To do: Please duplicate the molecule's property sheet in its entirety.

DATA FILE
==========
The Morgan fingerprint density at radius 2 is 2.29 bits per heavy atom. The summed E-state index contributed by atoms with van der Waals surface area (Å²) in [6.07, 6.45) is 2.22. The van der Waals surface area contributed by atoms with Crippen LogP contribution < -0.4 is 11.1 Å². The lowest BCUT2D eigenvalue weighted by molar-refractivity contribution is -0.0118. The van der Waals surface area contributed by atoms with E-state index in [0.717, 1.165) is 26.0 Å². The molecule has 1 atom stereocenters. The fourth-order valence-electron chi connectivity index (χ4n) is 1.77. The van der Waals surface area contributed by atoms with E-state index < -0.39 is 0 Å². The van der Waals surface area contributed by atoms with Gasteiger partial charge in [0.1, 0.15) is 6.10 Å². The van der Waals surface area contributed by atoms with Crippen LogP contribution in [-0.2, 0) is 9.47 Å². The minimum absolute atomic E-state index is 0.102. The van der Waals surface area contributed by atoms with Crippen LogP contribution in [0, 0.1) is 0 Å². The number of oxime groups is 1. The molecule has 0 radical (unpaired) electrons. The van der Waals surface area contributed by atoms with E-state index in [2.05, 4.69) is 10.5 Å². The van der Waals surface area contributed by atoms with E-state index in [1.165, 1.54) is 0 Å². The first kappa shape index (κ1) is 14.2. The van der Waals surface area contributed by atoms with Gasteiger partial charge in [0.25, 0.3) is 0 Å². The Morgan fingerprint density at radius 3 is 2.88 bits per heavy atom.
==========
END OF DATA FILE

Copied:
The Morgan fingerprint density at radius 2 is 2.29 bits per heavy atom. The summed E-state index contributed by atoms with van der Waals surface area (Å²) in [6.07, 6.45) is 2.22. The van der Waals surface area contributed by atoms with Crippen LogP contribution < -0.4 is 11.1 Å². The lowest BCUT2D eigenvalue weighted by molar-refractivity contribution is -0.0118. The van der Waals surface area contributed by atoms with E-state index in [0.717, 1.165) is 26.0 Å². The molecule has 1 atom stereocenters. The fourth-order valence-electron chi connectivity index (χ4n) is 1.77. The van der Waals surface area contributed by atoms with E-state index < -0.39 is 0 Å². The van der Waals surface area contributed by atoms with Gasteiger partial charge in [0.1, 0.15) is 6.10 Å². The van der Waals surface area contributed by atoms with Crippen LogP contribution in [-0.2, 0) is 9.47 Å². The minimum absolute atomic E-state index is 0.102. The van der Waals surface area contributed by atoms with Crippen LogP contribution in [0, 0.1) is 0 Å². The number of oxime groups is 1. The molecule has 0 radical (unpaired) electrons. The van der Waals surface area contributed by atoms with E-state index in [2.05, 4.69) is 10.5 Å². The van der Waals surface area contributed by atoms with E-state index in [1.165, 1.54) is 0 Å². The first kappa shape index (κ1) is 14.2. The van der Waals surface area contributed by atoms with Gasteiger partial charge in [0.25, 0.3) is 0 Å². The Morgan fingerprint density at radius 3 is 2.88 bits per heavy atom.